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Sarah Rutherford ’21, David Shea ’20, and William “Billy” Wright ’21: Candidates for Director of Student Organizations and Journals

Sarah Rutherford ’21

Record: Why are you running for DoSO?

Sarah Rutherford: I never saw myself at HLS. Both my parents were immigrants who came to this country from Caribbean islands, and so I’m a first-generation college student. I’ll be the first person in my family to graduate from law school, so as soon as I got to Harvard, I said “I’m gonna be a part of everything that I can possibly be a part of. I’m so thankful that I’ve been in community in BLSA, I’m a student attorney for the Tenant Advocacy Project, and I’m also active in First Class, which supports first generation and low-income students. It’s been so nice to have group that are so focused on inclusion and diversity, and I really want to help to lift up the work that those organizations are doing. I’m so impressed at the student orgs’ ability to create community at this campus.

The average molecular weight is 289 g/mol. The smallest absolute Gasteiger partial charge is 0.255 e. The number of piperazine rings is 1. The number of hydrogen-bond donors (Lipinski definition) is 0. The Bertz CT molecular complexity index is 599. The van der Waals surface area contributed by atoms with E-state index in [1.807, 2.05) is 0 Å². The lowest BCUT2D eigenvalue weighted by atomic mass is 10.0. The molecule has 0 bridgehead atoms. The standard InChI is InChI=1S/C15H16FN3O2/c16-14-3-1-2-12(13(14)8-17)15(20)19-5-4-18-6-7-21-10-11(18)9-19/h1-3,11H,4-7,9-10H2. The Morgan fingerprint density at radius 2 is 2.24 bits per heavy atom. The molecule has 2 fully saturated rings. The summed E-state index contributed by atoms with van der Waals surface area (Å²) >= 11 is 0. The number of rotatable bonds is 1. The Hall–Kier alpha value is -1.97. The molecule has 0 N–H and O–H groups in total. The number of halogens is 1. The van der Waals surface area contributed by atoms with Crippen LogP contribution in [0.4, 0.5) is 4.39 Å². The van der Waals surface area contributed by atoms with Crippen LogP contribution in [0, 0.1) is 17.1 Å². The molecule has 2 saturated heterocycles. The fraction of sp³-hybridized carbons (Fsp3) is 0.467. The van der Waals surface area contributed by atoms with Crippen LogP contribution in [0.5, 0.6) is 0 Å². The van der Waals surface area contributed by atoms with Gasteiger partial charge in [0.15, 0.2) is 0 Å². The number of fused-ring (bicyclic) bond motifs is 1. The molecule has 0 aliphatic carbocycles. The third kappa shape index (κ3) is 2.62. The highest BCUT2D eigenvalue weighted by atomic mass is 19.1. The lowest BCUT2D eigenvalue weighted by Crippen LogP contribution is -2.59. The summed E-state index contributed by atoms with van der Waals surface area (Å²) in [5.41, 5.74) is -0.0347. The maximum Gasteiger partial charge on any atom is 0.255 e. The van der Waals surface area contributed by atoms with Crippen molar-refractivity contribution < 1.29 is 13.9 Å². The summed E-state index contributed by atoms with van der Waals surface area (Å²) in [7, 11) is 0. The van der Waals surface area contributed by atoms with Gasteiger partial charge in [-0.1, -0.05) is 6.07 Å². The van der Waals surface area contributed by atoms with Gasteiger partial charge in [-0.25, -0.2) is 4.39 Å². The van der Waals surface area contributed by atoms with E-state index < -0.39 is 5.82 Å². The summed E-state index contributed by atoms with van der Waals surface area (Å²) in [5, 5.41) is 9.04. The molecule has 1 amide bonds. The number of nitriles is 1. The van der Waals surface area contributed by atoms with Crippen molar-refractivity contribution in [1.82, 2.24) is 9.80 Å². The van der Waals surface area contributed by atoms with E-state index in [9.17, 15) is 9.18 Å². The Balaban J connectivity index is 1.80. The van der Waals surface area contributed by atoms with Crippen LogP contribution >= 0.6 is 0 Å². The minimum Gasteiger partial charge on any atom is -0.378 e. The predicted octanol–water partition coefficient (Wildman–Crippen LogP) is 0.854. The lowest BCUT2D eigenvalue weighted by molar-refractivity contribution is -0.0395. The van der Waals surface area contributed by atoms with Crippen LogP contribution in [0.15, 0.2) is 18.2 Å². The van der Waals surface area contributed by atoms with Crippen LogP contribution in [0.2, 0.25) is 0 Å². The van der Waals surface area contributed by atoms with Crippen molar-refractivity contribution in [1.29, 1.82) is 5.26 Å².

Continue reading “Sarah Rutherford ’21, David Shea ’20, and William “Billy” Wright ’21: Candidates for Director of Student Organizations and Journals”

Hannah Dawson ’20 and Nicholas James Pellow ’20: Candidates for 3L Representative

Hannah Dawson

Record: Has anything changed in the past year for you as far as how you would approach student government?

Hannah Dawson: I don’t think my general approach has changed. One of the things that I have learned from my experience as a 2L Rep is just how important it is to get out there and reach out to the constituencies that are going to be affected. Law school is incredibly busy, so as much as people may care about a particular issue, that doesn’t necessarily mean that they have time in their schedule to make it out to a Wednesday night Student Government meeting. One of my goals is to figure out how to be as accessible as possible to people and to meet them where they are.

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Micah Burbanks-Ivey ’21, Noelle Graham ’21, Josh Martin ’21, and Daniel Sieradzki ’21: Candidates for 2L Representative

Micah Burbanks-Ivey

Record: Why did you decide to run for 2L Rep?